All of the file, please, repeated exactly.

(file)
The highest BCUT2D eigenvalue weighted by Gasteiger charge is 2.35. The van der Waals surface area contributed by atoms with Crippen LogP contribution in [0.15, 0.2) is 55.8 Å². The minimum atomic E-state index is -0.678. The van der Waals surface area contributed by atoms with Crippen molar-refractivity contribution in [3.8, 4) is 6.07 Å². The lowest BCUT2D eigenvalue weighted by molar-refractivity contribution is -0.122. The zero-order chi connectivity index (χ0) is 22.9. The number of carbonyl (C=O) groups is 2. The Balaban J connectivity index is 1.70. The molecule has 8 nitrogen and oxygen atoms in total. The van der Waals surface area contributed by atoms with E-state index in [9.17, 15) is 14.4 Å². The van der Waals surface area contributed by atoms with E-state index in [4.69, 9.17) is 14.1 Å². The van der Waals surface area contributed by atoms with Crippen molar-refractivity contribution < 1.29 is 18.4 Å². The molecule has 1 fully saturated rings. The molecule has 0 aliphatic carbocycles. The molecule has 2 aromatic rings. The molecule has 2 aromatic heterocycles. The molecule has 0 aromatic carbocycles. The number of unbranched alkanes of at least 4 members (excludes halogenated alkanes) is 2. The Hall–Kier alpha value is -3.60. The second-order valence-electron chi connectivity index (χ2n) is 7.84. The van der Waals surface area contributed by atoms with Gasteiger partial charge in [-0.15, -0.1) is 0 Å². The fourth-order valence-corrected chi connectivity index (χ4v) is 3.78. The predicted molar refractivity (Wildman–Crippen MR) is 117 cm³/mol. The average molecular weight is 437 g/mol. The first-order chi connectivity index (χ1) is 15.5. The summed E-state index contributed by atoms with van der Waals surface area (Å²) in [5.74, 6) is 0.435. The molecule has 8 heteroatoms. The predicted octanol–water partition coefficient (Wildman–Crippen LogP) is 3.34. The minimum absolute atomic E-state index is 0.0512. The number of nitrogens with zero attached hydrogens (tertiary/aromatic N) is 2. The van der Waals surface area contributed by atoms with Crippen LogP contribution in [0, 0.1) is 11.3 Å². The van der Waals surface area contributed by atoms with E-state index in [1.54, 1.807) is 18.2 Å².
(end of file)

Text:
The highest BCUT2D eigenvalue weighted by Gasteiger charge is 2.35. The van der Waals surface area contributed by atoms with Crippen LogP contribution in [0.15, 0.2) is 55.8 Å². The minimum atomic E-state index is -0.678. The van der Waals surface area contributed by atoms with Crippen molar-refractivity contribution in [3.8, 4) is 6.07 Å². The lowest BCUT2D eigenvalue weighted by molar-refractivity contribution is -0.122. The zero-order chi connectivity index (χ0) is 22.9. The number of carbonyl (C=O) groups is 2. The Balaban J connectivity index is 1.70. The molecule has 8 nitrogen and oxygen atoms in total. The van der Waals surface area contributed by atoms with E-state index in [9.17, 15) is 14.4 Å². The van der Waals surface area contributed by atoms with E-state index in [4.69, 9.17) is 14.1 Å². The van der Waals surface area contributed by atoms with Crippen molar-refractivity contribution < 1.29 is 18.4 Å². The molecule has 1 fully saturated rings. The molecule has 0 aliphatic carbocycles. The molecule has 2 aromatic rings. The molecule has 2 aromatic heterocycles. The molecule has 0 aromatic carbocycles. The number of unbranched alkanes of at least 4 members (excludes halogenated alkanes) is 2. The Hall–Kier alpha value is -3.60. The second-order valence-electron chi connectivity index (χ2n) is 7.84. The van der Waals surface area contributed by atoms with Gasteiger partial charge in [-0.15, -0.1) is 0 Å². The fourth-order valence-corrected chi connectivity index (χ4v) is 3.78. The predicted molar refractivity (Wildman–Crippen MR) is 117 cm³/mol. The average molecular weight is 437 g/mol. The first-order chi connectivity index (χ1) is 15.5. The summed E-state index contributed by atoms with van der Waals surface area (Å²) in [5.74, 6) is 0.435. The molecule has 8 heteroatoms. The predicted octanol–water partition coefficient (Wildman–Crippen LogP) is 3.34. The minimum absolute atomic E-state index is 0.0512. The number of nitrogens with zero attached hydrogens (tertiary/aromatic N) is 2. The van der Waals surface area contributed by atoms with Crippen LogP contribution in [0, 0.1) is 11.3 Å². The van der Waals surface area contributed by atoms with E-state index in [1.54, 1.807) is 18.2 Å².